In twenty years, John Lennon managed to be one of the leading forces in a group that changed how we do music, pushed boundaries that people didn’t even know existed, and etch out a great solo carrier that was cut tragically short. I can’t think of any modern day music luminaries that would even try to do that. Today marks the 30th anniversary of his death, and I thought I’d go through some of my favorites Beatles tunes of his. As usual, click the song title to take a listen.
10. Across the Universe: “Across the Universe” encapsulates almost perfectly who Lennon was in The Beatles’ last days. Mystic, melodic, and not quite making sense, but damn if it ain’t pretty.
9. A Hard Day’s Night (1964): And on the flipside, here’s Lennon towards the beginning of The Beatles. Pop perfection with that first chord (you know the one) and a great fade out.
8. Lucy in the Sky with Diamonds (1967): Who cares what it’s about, this song is still fantastic. The keyboards, the melody, and just hints of a flanged guitar…total psychedelia.
7. Nowhere Man (1965): Would you believe this is one The Beatles’ first songs not about romance? Instead, we see that even for all his success, Lennon was still adrift, just like you and me.
6. Revolution (1968): Later day John Lennon is always seen as this groovy “It’s all love” hippie. Between the scathing lyrics, the scream, and distorted guitars, Lennon kicks the idea in the face and then says “No thank you.”
5. Tomorrow Never Knows (1966): With all the heat that “Lucy…” takes for being LSD friendly, I’m surprised that “Tomorrow Never Knows” never comes up. The result of an acid trip gone right, the Tibetan Book of the Dead, and studio experimentation all going perfectly together.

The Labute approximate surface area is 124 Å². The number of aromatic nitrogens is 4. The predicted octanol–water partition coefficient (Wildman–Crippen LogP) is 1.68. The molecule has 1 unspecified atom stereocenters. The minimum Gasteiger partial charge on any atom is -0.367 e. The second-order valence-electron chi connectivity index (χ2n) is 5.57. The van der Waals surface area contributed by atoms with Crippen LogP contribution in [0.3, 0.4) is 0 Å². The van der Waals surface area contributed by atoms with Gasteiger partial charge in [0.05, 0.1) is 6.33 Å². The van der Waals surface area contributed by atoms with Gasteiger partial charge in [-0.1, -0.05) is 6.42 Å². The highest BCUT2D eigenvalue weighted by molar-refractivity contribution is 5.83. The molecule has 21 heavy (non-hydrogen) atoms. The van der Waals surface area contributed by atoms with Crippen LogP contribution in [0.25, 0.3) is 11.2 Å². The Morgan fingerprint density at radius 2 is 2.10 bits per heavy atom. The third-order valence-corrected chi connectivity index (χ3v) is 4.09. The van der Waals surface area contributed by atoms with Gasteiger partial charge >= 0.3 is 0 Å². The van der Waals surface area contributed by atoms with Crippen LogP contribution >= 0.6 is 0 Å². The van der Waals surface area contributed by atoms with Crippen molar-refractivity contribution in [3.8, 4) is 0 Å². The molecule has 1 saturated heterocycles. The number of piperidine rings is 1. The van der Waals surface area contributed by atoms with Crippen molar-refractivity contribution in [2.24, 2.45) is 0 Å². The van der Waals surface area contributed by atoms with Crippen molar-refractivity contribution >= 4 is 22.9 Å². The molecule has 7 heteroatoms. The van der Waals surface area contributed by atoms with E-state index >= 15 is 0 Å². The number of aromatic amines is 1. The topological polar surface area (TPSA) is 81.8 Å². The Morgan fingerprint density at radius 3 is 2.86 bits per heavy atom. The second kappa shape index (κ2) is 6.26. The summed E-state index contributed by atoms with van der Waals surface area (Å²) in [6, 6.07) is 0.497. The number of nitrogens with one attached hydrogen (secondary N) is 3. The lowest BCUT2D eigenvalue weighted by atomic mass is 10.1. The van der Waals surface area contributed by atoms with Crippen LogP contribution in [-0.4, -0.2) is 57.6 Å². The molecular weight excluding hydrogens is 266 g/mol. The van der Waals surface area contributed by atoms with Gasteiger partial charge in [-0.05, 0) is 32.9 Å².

4. I’m Only Sleeping (1966): Lennon’s best pop song, without a doubt. Lennon was notoriously lazy (well, when he could be), and he ended up writing the perfect soundtrack for laying around asleep or reading.
3. Dear Prudence (1968): The second song on the expansive White Album, and some of Lennon’s best guitar playing, period. The song builds from the “basic” acoustic picking (Lennon was a renowned Travis picker) to an exuberant finish.
2. Come Together (1968): The song that opened what is commonly referred to as the great album of all time. It grooves like no other, and Lennon’s delivery is cool and confident to a tee. While not making a lick of sense. “He got hair down to his knee”, indeed.
1. A Day in the Life (1967): One of the gamechangers. A culmination of in-studio experiments, playing with song structure, and unchained ambition, “A Day in the Life” stands as perhaps Lennon’s greatest statement in the Beatles, if not in popular music. If we’d had thirty more years, I can only imagine what we would have seen.